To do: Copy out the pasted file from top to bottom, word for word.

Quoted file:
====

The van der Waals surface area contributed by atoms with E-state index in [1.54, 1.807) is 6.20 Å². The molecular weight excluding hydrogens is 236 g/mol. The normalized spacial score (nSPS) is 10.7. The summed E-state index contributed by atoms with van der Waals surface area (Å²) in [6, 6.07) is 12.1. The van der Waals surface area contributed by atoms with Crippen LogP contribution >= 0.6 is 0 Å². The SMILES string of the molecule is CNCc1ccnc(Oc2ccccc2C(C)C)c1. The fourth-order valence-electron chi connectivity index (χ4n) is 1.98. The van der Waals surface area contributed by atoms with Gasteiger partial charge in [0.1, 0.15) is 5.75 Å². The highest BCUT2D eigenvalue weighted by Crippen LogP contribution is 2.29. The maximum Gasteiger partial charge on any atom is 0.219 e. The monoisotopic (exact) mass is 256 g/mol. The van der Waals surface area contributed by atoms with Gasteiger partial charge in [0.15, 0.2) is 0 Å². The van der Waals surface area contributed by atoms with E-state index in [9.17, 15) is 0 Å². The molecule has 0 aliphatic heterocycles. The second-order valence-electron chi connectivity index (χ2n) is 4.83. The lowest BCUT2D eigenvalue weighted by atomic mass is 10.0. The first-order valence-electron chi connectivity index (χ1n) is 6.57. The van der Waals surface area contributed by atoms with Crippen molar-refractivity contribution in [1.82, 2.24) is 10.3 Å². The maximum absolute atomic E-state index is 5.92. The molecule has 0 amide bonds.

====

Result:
The van der Waals surface area contributed by atoms with E-state index in [1.54, 1.807) is 6.20 Å². The molecular weight excluding hydrogens is 236 g/mol. The normalized spacial score (nSPS) is 10.7. The summed E-state index contributed by atoms with van der Waals surface area (Å²) in [6, 6.07) is 12.1. The van der Waals surface area contributed by atoms with Crippen LogP contribution >= 0.6 is 0 Å². The SMILES string of the molecule is CNCc1ccnc(Oc2ccccc2C(C)C)c1. The fourth-order valence-electron chi connectivity index (χ4n) is 1.98. The van der Waals surface area contributed by atoms with Gasteiger partial charge in [0.1, 0.15) is 5.75 Å². The highest BCUT2D eigenvalue weighted by Crippen LogP contribution is 2.29. The maximum Gasteiger partial charge on any atom is 0.219 e. The monoisotopic (exact) mass is 256 g/mol. The van der Waals surface area contributed by atoms with Gasteiger partial charge in [0.15, 0.2) is 0 Å². The van der Waals surface area contributed by atoms with E-state index in [9.17, 15) is 0 Å². The molecule has 0 aliphatic heterocycles. The second-order valence-electron chi connectivity index (χ2n) is 4.83. The lowest BCUT2D eigenvalue weighted by atomic mass is 10.0. The first-order valence-electron chi connectivity index (χ1n) is 6.57. The van der Waals surface area contributed by atoms with Crippen molar-refractivity contribution in [1.82, 2.24) is 10.3 Å². The maximum absolute atomic E-state index is 5.92. The molecule has 0 amide bonds.